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The faceless lady

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The faceless lady |

That creaking door opening, the half-moving shadow suddenly glimpsed in the corner of your eye, a squeaking dog toy when you're alone in the house without your pet pooch…hearing other people's spooky stories to make undisturbed sleep an impossibility.

I was woken in that awful hour between 3am and 4am when going back to sleep once woken is out of the question.

My eldest daughter Rose's blood curdling screams made me sit bolt upright and I ran across the landing into her neighbouring bedroom to find out what was wrong. Her younger sister hadn't stirred from her slumber…she could always sleep like the dead.

Being woken by young children is a regular occurrence as any parent will tell you and I expected to find seven-year-old Rose feeling poorly or having had a nightmare.

She was trembling and white-faced, pulling up the covers of her bed in the top bunk, telling me a lady with no face had been hovering by the side of her, parallel with her head. I was terrified in case I saw the ghostly spectre but couldn't show my fear to Rose and calmed her down, hush hushing her back to sleep.

Our Victorian two-bedroom terraced house in Northampton had seen goodness knows how many families living there before our time there in the 1990s, yet we weren't aware of anyone who died in it and I was too chicken to go digging out past censuses in case it turned up something unpleasant. And the house had a good vibe to it.

The next morning Rose didn't mention the faceless phantom so we chose not to either, putting it down to a nightmare. It was never spoken of again until seven years later when she and her sister were babysitting a young girl in the village where we were now living. They lived in a 1970s semi backing on to ancient woodland intersected by a winding path leading to the 11th century village church's graveyard. When our pal dropped the girls back home, Rose told us that the young girl had woken up screaming, saying there was an old lady in her bedroom.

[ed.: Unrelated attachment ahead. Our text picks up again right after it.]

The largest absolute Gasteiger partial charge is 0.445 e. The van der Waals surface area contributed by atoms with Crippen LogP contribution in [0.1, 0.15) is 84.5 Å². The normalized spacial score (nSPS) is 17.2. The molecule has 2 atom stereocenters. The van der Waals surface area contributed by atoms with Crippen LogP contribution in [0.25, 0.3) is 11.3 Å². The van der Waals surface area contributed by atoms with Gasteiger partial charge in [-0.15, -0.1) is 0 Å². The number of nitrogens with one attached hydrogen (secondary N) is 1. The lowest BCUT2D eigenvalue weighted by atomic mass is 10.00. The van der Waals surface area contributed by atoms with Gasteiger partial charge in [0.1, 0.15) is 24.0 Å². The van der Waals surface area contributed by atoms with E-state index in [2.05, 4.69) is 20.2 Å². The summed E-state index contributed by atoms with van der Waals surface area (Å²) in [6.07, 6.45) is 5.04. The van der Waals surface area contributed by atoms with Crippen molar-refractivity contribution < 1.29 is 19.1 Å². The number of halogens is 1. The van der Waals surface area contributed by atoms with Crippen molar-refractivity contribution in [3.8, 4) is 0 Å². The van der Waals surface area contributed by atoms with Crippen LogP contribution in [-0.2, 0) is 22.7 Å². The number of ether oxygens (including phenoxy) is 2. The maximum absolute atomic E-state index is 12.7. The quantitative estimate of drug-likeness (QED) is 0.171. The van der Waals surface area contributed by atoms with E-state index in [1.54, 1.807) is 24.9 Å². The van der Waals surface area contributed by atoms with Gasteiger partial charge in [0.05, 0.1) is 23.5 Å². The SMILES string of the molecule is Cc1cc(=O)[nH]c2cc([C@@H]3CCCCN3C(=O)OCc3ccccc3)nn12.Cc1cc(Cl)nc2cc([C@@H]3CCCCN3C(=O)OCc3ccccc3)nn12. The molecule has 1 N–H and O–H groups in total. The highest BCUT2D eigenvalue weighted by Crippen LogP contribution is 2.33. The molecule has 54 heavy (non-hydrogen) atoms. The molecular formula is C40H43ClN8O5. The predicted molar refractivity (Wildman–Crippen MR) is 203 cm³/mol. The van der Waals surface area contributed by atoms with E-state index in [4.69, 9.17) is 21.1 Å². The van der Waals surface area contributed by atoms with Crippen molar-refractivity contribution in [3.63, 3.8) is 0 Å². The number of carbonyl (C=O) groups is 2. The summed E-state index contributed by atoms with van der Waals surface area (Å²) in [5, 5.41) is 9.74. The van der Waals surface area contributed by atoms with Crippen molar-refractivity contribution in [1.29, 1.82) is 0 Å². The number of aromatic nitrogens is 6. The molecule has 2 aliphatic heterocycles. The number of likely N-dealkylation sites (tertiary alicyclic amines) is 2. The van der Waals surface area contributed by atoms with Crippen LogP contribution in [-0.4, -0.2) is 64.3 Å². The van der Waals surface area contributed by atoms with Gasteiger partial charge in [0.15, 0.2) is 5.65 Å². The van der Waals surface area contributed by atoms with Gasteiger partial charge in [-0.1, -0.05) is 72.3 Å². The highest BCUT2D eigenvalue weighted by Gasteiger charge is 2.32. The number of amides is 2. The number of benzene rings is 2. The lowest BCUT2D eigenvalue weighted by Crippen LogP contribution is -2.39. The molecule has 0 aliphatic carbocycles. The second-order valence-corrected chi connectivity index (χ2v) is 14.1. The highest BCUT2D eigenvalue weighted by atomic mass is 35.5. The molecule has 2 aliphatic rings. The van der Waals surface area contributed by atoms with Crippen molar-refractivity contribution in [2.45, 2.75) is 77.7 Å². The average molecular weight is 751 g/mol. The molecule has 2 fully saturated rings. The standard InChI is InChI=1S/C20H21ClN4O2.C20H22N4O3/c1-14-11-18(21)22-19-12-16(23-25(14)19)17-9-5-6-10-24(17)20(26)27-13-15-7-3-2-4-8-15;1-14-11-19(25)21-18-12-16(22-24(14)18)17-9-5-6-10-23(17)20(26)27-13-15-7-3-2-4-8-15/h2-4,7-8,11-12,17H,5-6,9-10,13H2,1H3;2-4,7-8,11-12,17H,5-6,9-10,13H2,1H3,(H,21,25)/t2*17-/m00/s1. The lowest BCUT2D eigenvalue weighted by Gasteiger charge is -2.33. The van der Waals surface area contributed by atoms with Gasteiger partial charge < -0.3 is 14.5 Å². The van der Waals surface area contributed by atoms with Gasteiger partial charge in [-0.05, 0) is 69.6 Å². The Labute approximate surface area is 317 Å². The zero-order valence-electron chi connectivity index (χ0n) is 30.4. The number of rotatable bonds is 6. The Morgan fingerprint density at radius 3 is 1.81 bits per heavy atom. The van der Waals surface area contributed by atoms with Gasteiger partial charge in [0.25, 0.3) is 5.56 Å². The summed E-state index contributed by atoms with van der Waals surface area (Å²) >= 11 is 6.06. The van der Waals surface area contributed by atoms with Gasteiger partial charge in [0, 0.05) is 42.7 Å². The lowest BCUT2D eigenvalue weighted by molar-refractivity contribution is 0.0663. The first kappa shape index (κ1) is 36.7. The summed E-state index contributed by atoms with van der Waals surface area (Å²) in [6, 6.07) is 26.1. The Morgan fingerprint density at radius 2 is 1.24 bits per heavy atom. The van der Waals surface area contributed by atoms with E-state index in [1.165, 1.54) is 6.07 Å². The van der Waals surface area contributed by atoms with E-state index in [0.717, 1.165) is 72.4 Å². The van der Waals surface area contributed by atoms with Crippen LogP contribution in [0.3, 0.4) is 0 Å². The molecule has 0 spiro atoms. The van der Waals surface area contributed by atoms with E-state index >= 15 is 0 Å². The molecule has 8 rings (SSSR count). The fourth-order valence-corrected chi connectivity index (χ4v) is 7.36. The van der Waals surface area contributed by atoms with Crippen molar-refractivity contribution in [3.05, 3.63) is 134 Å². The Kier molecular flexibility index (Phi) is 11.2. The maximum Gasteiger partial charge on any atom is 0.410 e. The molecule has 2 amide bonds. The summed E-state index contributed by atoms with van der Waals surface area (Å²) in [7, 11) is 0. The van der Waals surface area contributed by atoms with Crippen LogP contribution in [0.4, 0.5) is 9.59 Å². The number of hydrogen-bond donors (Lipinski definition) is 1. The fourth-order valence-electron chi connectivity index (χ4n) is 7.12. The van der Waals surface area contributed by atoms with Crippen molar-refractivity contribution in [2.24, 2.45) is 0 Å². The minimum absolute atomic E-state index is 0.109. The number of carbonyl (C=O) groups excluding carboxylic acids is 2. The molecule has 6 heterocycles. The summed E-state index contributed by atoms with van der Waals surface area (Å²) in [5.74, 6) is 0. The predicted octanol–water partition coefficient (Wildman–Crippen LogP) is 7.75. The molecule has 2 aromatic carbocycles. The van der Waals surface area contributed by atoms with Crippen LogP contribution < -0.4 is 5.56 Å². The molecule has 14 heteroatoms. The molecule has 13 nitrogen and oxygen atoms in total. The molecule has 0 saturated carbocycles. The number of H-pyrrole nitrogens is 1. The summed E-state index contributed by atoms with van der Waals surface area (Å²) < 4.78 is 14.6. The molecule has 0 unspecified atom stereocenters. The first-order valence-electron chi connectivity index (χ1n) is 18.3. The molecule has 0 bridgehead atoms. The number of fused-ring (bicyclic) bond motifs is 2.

“I don't think it was the same woman who was in my bedroom that night when we lived in Northampton," Rose said. “I couldn't say how old she was though as she had no face.”

We moved on again and years later, while researching our family tree, I decided to start delving back through the ancestors of Lady Margaret Stanley, my great-great grandmother (x15 or so) who married my great-great grandfather Sir Henry Halsall in the reign of Henry VII. I'm not sure why her name sprang out to me out of the many women on the family tree, but it did and I like to think it is she who came to watch over my daughters that night all those years ago.

Margaret is buried with her husband in St Cuthbert's Church, Halsall. Their effigies lie parallel next to one another and their clothing, carved out of the marble, indicates their status as Knight and Lady. Yet while Henry's is intact, it's odd that his tomb survived the desecration inflicted on Margaret's - maybe in the Reformation or maybe during the English Civil War - as her hands and feet have all been removed. Along with her face.

© Ruth Supple 2021-10-27


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